Abstract The effects of eccentric exercise on changes in numbers of circulating leukocytes, cell activation, cell adhesion, and cellular memory function were investigated in 12 men, aged 22–35 yr. The immunologic effects of postexercise epidermal treatment with monochromatic, infrared light were also evaluated. Blood was drawn before and 6, 24, and 48 h after exercise for phenotyping and analysis of creatine kinase activity. There was an increase in leukocyte, monocyte, and neutrophil number, no change in the number of basophils, eosinophils, B cells, and T cells, and a decrease in natural killer cell number postexercise. Some markers of lymphocyte and monocyte activation remained unchanged or decreased, whereas the expression of adhesion molecules 62L and 11b increased on monocytes. It is concluded that eccentric exercise induced decreased activation, and increased cell adhesion capacity, of monocytes. Altered trafficking of cells between lymphoid tissue and blood, selective apoptosis, or attachment/detachment from the endothelial wall can explain the observed phenotypic changes. Treatment with monochromatic, infrared light did not significantly affect any of the investigated variables. Correlations between immunologic and physiological parameters indicate a role of the immune system in adaptation to physical exercise. leukocytes muscle damage cell adhesion cell activation flow cytometry Footnotes Address for reprint requests: C. Malm, Dept. of Physiology and Pharmacology, Karolinska Institute, Box 5626, S-114 86 Stockholm, Sweden (E-mail: email@example.com ). This study was supported in part by Biolight International. The costs of publication of this article were defrayed in part by the payment of page charges. The article must therefore be hereby marked “ advertisement ” in accordance with 18 U.S.C. §1734 solely to indicate this fact. Copyright © 1999 the American Physiological Society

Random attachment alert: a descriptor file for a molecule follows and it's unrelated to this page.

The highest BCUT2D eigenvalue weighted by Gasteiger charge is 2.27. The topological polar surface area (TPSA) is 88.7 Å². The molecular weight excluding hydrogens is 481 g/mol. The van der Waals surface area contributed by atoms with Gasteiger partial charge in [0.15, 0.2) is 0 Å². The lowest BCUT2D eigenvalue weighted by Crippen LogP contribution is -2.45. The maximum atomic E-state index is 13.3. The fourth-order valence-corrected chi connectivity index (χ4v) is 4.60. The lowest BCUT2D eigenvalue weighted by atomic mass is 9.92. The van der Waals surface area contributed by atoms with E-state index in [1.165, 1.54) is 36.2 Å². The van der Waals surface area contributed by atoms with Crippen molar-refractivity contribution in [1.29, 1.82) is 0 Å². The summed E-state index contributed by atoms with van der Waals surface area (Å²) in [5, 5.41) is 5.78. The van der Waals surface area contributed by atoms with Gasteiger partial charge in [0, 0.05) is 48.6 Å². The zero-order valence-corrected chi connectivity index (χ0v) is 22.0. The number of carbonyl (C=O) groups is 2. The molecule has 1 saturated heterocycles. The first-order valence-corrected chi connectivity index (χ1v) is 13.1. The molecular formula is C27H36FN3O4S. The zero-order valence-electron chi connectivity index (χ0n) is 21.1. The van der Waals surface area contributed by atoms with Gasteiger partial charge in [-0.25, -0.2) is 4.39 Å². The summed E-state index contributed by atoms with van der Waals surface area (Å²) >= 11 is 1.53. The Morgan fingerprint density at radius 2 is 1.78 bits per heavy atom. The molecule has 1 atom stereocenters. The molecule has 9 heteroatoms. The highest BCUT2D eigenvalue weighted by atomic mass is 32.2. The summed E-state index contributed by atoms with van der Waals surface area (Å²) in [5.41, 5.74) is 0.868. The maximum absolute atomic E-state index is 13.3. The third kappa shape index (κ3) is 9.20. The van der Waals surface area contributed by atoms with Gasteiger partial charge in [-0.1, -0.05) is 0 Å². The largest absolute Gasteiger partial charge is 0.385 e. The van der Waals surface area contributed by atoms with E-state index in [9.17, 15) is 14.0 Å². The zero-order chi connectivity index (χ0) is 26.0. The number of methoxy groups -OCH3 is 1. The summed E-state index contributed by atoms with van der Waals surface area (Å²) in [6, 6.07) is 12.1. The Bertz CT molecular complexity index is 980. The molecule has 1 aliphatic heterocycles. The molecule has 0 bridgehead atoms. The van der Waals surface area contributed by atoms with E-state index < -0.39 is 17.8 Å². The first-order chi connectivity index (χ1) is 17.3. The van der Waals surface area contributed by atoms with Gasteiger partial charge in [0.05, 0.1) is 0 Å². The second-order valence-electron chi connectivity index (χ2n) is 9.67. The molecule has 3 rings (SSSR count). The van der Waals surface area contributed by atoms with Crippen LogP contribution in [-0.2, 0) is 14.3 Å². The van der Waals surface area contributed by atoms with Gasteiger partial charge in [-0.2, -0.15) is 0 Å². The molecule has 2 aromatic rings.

Journal of Applied Physiology – The American Physiological Society
Published: Feb 1, 1999
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